St. Petersburg, FL -- The Coast Guard continues to search for three missing boaters, lost since leaving for a fishing trip on Saturday morning.
The three men who remain missing are former Tampa Bay Buccaneers players, Marquis Cooper and Corey Smith, along with former USF player Will Bleakley.
One of the boaters was miraculously rescued just after 12 p.m. today.
Former USF football player Nick Schuyler was found clinging to an overturned boat, located approximately 40 miles off of the Pinellas coast.
Schuyler is currently at Tampa General Hospital listed in serious condition.
Nick told the Coast Guard that the boat was anchored before it flipped over. His father later confirmed that Nick last saw his three friends at 2 a.m. on Monday morning. The three men were wearing life vests.
Before locating Schuyler and the boat, the U.S. Coast Guard said it had searched 16,000 square miles of the Gulf of Mexico. However, now officials say a new search for the remaining three men has been concentrated to areas closer to where the boat was last located.
Click here to see the Photo Gallery of his arrival to Tampa General Hospital.
Click here to see the Coast Guard video of Nick's rescue.
Three Coast Guard C-130 airplanes and two Coast Guard helicopters are sharing the skies with a U.S. Air Force C-130 above the search area.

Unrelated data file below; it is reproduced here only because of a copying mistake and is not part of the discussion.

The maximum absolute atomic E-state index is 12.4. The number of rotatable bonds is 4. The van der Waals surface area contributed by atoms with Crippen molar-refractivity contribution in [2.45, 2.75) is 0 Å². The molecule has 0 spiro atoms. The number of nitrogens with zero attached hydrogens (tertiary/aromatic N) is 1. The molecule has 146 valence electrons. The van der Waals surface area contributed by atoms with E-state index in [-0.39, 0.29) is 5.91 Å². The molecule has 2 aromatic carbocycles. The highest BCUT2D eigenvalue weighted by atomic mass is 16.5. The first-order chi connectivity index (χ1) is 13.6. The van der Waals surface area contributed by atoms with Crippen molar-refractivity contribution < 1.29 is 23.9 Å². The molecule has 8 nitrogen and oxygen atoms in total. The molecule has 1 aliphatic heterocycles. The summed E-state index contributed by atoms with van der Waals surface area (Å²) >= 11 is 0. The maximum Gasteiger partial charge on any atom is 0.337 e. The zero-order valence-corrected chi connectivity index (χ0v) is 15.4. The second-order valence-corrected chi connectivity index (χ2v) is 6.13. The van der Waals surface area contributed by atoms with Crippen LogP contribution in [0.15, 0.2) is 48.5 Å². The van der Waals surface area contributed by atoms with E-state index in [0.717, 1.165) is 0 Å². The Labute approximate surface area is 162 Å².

One of the newest assets to join the search, the 179-foot Coast Guard Cutter Tornado, arrived in the area earlier today from its base in Key West.
The commander of the Coast Guard's St. Petersburg Sector says his team has no reason to stop searching, so they intend to continue their efforts into the evening.
"There is no reason to stop at this point," Capt. Timothy Close said. "We're not gonna speculate as to the condition of the guys but, as long as we can, we're gonna be out there searching."
The area of ocean covered so far -- 16,000 square miles -- is equivalent to about 1/3 of the land area in Florida.
High seas and biting winds that had battled search crews much of Sunday and Monday have now backed down a bit. Seas were swelling to 14 feet Sunday night, but have now dropped to 7-9 feet, Close said.
"Winds that were creating white caps out in the Gulf have also died down somewhat," said Close. "That means there's fewer white caps to deal with and it's gonna make it a little bit easier to see anything that's out there floating."
When winds kick up white caps on the water, the small waves can deceive search crews and make it even harder to spot distant objects.